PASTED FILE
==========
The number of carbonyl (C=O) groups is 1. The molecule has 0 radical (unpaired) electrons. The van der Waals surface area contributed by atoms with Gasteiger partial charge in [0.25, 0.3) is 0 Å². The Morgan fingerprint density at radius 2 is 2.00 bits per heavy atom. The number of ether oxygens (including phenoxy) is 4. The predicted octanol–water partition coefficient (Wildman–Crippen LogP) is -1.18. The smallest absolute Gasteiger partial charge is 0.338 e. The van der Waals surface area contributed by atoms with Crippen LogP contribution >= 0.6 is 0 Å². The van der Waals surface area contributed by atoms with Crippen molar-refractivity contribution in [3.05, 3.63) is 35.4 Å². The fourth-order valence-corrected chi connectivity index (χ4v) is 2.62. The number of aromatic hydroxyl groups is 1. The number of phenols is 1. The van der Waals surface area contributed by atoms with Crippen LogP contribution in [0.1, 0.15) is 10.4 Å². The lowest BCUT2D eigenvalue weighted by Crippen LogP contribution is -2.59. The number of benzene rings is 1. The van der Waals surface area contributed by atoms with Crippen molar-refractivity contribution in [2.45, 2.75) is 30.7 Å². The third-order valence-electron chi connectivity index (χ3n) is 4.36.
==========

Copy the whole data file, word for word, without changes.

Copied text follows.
The number of carbonyl (C=O) groups is 1. The molecule has 0 radical (unpaired) electrons. The van der Waals surface area contributed by atoms with Gasteiger partial charge in [0.25, 0.3) is 0 Å². The Morgan fingerprint density at radius 2 is 2.00 bits per heavy atom. The number of ether oxygens (including phenoxy) is 4. The predicted octanol–water partition coefficient (Wildman–Crippen LogP) is -1.18. The smallest absolute Gasteiger partial charge is 0.338 e. The van der Waals surface area contributed by atoms with Crippen LogP contribution >= 0.6 is 0 Å². The van der Waals surface area contributed by atoms with Crippen molar-refractivity contribution in [3.05, 3.63) is 35.4 Å². The fourth-order valence-corrected chi connectivity index (χ4v) is 2.62. The number of aromatic hydroxyl groups is 1. The number of phenols is 1. The van der Waals surface area contributed by atoms with Crippen LogP contribution in [0.1, 0.15) is 10.4 Å². The lowest BCUT2D eigenvalue weighted by Crippen LogP contribution is -2.59. The number of benzene rings is 1. The van der Waals surface area contributed by atoms with Crippen molar-refractivity contribution in [2.45, 2.75) is 30.7 Å². The third-order valence-electron chi connectivity index (χ3n) is 4.36.